With that, I find it impossible to believe there is a unbiased way to put Barry at 80% on Ohio. He might take it yet once all the votes are counted but a 80% chance? No, no way.
Well, yes - but those numbers all come from a single (Rasmussen) poll, which is not even the latest Ohio state poll.

For a fuller picture, one could look at all the polls done for Ohio over a month or two weeks.

Looking at the most recent poll from each firm over the last month (25 polls in total) 18 show Obama leading, 3 are ties and 4 show Romney leading. Just for fun: 18 / (18 + 4) = 0.82, so roughly 80% of the polls show Obama 'winning' the poll. [Smile]

In the last 2 weeks, the polls (19 of them) show Obama having an average lead of 2.16% (2.24% for the full month).

Compare that to Florida, where Romney only has an average 0.74% lead over Obama for the past 2 weeks (12 polls).

If you consider Ohio to be a tossup, then so is Florida, which opens up many other paths to victory for Obama, and makes Romney's path more difficult.

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G3
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I do consider FL a tossup with a small advantage to Mitt - that's precisely why I put it in my list of states to watch in the first post on this thread. For future reference ... I did the same for VA.

Let's go back and look at that OP:
quote:
The defeat of Gov. Ted Strickland by John Kasich, a Republican, was one of the most painful outcomes of the election for Democrats and President Obama, who campaigned repeatedly in Ohio, as did Vice President Joseph R. Biden Jr. and former President Bill Clinton.

The ouster of 5 of the 10 Democrats serving in Ohio’s 18-member Congressional delegation also caused Democrats plenty of heartburn.

But a string of other local Republican victories in the state could hurt Democrats for years to come.

Republicans defeated Democrats in all major races for statewide office ...

That was only 2 years ago, there's no reason to believe that has changed and, in fact, most polling suggests that the sentiment that drove that GOP landslide is still strong - as my previous post demonstrates.

Looking at polling over time is a good deal but I think it's more important to look at the internals of those polls and the picture they paint there is somewhat inconsistent and definitely not favorable to Barry. He's losing independents by a huge margin, turnout patterns are not boding well and he's just squeaking by in polls that give him rather incredible demographic advantages. I don't know if he'll win OH or not but I think Rasmussen may be the more accurate poll in this.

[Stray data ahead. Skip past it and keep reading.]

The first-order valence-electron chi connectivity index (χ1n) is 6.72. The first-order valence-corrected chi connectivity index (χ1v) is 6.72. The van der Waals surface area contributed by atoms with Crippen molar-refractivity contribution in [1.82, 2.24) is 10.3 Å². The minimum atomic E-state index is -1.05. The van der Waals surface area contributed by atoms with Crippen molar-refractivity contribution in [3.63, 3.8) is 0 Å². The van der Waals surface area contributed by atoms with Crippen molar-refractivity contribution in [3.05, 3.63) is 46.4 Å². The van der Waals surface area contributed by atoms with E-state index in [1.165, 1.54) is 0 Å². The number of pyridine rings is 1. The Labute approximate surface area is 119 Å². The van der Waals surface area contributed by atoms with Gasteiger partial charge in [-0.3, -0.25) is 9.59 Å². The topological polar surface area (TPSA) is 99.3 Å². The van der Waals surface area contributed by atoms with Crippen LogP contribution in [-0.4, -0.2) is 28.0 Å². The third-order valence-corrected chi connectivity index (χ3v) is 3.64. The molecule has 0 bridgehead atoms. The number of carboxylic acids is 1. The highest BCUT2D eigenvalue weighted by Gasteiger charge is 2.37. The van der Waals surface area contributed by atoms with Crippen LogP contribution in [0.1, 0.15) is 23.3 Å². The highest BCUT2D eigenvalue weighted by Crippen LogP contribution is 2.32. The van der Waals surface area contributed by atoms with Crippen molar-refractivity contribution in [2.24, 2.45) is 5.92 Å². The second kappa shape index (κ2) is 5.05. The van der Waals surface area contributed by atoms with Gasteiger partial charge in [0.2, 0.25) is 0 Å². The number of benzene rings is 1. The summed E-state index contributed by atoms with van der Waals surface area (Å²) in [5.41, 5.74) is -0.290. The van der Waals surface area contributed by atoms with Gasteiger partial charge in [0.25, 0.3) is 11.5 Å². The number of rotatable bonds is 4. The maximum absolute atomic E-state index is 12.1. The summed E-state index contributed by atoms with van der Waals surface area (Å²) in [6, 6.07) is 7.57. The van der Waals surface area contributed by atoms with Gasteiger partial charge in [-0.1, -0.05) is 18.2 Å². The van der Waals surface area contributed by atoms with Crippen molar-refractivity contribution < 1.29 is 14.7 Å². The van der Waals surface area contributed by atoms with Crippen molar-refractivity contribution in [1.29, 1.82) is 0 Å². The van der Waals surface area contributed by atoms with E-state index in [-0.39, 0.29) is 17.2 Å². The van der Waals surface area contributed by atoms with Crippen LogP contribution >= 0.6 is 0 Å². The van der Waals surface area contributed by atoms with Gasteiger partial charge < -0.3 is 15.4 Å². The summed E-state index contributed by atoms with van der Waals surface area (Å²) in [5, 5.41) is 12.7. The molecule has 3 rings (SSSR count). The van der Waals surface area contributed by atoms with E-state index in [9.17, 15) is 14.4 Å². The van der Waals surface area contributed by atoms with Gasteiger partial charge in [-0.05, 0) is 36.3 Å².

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TCB
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Let's just be clear about what we're arguing about. Below are the current RCP averages in the battleground states. (RCP is run by conservatives, if that matters to you.)

MN: Obama +5.0
WI: Obama +5.0
PA: Obama +4.6
MI: Obama +3.0
NV: Obama +2.7
OH: Obama +2.3
IA: Obama +2.0
NH: Obama +2.0
CO: Obama +0.9
VA: Romney +0.5
FL: Romney +1.2
NC: Romney +3.8

You don't have to be biased to think that Obama is the favorite. You just have to take the polling consensus at face value, and there are good reasons to do that - polls are historically predictive of election results.

To think that Obama isn't the favorite requires that you don't take the polling consensus at face value, and there may be good reasons to view them skeptically. All of the credible arguments I've heard for not trusting polls involve criticizing likely voter screens, which is pretty much turnout assumptions.

Bottom line, we're arguing about whether the polling industry as a whole, nationwide is using valid turnout assumptions.

I trust professional pollsters to predict turnout better than pundits, so I would normally discount the conservative complaints. But the media coverage weirdly contradicts the polling data - they portray North Carolina, Florida, and Virginia as easy locks for Romney, and longtime Democratic bastions as toss-ups. Either they know something we don't or Romney is playing them like a fiddle.

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G3
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They do know something they're not telling you and it's precisely what I'm telling you for the reasons I give. [Wink]